I started reading a series of books when I was in elementary/middle school that made me fall in love with books and reading. They were the only books that the author had ever released or planned on releasing, and I absolutely loved them and still love them to this day. Anyways, after all these years and thinking that I’ll never have the chance to experience this world again, he released a new and final installment to the series.


The Fork, the Witch, and the Worm – Tales from Alagaesia was the ending to a world that you always want for a world, but you never seem to get. Christopher Paolini ended the “final” book in the series with a cliffhanger that left all of the characters across the world from each other, love stories were left unresolved, and the main character was cast out into the world alone because of a foreshadowed cryptic prophecy from book one that everyone forgot about. In my own personal opinion, it was probably one of the most infuriating series/book ending that I have ever read. After spending years falling in love with the characters and all of their separate, intricate story-lines and then pretty much having the author do that thing that some authors do where they leave the story open for the readers to imagine the ending was awful. Turning the last page of a four book series, after reading over a 1,000 pages, and turning the last page to have no closure was the worst thing that I didn’t plan on. That’s why having this extra, small book to cover the ends of the stories was almost enough to make me cry. 

Paolini began the new, bonus stories book set a year after the final installment of the original series, writing out three brand new smaller stories inside the book to clear up all of the loose ends of the original series. We’re now able to see the end of Eragon and his family and friends, bringing it all to a final point, opening the way for a whole new set of books, but it isn’t clear yet if we’ll get them or not. 

I’ve been a little vague with this book review because I am still trying to process the stories and ending of the newest book. I will say that these books are some of the most in-depth, world-building series I’ve ever read. Never have I read a series and understood the layout of the world as much as I did while reading the Eragon books. 10/10 would recommend.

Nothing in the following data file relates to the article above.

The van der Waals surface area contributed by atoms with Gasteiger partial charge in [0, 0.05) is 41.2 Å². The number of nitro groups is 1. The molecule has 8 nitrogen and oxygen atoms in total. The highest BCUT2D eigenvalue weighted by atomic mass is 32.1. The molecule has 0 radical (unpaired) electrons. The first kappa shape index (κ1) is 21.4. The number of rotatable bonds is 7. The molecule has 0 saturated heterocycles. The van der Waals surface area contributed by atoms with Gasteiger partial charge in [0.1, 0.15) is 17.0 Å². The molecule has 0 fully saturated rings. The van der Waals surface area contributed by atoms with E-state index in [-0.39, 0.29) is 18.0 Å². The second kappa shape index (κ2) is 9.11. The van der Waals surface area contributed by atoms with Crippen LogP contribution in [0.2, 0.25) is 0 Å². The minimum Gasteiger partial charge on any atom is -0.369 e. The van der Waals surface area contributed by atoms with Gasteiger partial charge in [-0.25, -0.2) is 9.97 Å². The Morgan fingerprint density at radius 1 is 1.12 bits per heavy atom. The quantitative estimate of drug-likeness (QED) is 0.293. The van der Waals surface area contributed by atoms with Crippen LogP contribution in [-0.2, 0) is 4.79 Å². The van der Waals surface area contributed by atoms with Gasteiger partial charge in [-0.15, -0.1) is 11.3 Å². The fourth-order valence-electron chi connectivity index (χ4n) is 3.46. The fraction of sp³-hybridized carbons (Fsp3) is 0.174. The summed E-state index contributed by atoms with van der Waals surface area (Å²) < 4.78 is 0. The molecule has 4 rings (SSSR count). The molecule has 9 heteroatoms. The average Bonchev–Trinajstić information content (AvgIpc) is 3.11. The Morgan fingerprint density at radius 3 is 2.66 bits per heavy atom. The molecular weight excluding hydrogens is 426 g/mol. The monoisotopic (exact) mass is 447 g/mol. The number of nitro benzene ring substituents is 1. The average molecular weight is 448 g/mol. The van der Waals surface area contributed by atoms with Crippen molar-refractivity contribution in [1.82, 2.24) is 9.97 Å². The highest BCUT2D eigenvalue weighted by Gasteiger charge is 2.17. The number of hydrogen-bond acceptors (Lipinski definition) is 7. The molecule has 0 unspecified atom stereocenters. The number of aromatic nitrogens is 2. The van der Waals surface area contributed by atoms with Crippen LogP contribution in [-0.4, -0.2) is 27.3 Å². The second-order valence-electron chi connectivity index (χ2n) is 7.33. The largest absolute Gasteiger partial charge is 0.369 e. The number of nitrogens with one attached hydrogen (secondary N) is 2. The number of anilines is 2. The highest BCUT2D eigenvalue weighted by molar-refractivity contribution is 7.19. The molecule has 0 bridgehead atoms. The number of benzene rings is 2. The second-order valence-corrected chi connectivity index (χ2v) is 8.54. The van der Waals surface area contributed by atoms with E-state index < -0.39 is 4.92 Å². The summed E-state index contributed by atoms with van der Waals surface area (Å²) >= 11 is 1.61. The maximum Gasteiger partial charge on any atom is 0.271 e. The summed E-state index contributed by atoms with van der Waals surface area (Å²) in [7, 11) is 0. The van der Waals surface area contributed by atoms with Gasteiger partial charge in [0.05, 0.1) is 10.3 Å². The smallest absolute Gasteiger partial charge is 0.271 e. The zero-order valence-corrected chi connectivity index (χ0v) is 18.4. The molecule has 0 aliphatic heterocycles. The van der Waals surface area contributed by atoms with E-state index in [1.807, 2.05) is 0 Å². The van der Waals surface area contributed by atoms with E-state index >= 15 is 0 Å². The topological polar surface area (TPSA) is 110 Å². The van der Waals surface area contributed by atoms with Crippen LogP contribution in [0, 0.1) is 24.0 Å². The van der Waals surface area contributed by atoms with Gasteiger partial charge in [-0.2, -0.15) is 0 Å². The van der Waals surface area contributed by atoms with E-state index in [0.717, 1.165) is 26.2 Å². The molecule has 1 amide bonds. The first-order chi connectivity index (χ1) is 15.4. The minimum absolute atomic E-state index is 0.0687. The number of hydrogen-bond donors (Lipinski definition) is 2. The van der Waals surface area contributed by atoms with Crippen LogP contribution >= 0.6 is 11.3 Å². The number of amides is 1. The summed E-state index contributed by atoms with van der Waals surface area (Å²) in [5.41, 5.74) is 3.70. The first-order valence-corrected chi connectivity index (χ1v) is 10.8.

Let’s Hope This Works

I have a terrible habit of being terrible.

I feel like that was an attention grabbing sentence for a post that is supposed to inspire and drive people to do better things, or maybe I’m wrong and it was just awful- you see what I’m talking about? 

This last year, starting around this time, I decided to change how I was looking at things in my life. I had a tendency to look towards the worst-case scenario in anything I did, whether it be my writing or everyday tasks like going to Walmart. 

This sounds like the most cliché thing I have ever written, but I feel like maybe it’s supposed to be. Mrs. Sibley said that if we cringed when thinking about writing something inspirational then her lecture was needed. I won’t say I cringed, it was more of an internal moan that is still echoing around in my rib-cage. I try to do the best that I can in any given situation, but sometimes I get distracted by what hasn’t even happened yet, and will probably not happen anyways. 

I mentioned my trips to Walmart earlier, and I want to touch back on that subject. I can’t stand going to Walmart for the sole reason that there is a 95% chance that I will see someone I know there. My secret wish is that one day MSA will magically teleport to somewhere other than Brookhaven (which happens to be where I’m from), so I can just be surrounded by strangers. BUT, this goes along with my own personal journey of making my own life more enjoyable and easier to live. I’ve decided I can’t be scared anymore. I have to realize that things might not go my way, but that doesn’t mean that I can’t change them to. 

I took a trip over Christmas break to a place that I have horrible memories of. I have not been there since the terrible things happened, and I was terrified. By the time I got there I felt like I needed another shower and change of clothes because I had sweat so much (sorry for the TMI). As my mom and I were driving into the city, and I was so very close to crying, I made up my mind. I will not and refuse to be controlled by things that have hurt me in the past. I cannot think about them daily and have my dreams filled with what-ifs and if only I had. That’s no way to go about living- because it’s not really living at all. It’s being thrown around by  the outcomes of your past while ignoring the fact that you have control over your future. 

I will not say that I am perfect. I have days that I struggle to do simple and ordinary things without having some sort of negative thought or action towards the task. I’m working on how people see me (although if we’re honest, I don’t care how people see me). I want to be known for my kindness and understanding. This is something I have the most work to do on, because I was raised a certain way, and it is proving difficult to change that part of myself. But the most important thing is that I am working on it, and I’m trying to better myself for the good of me and the people around me.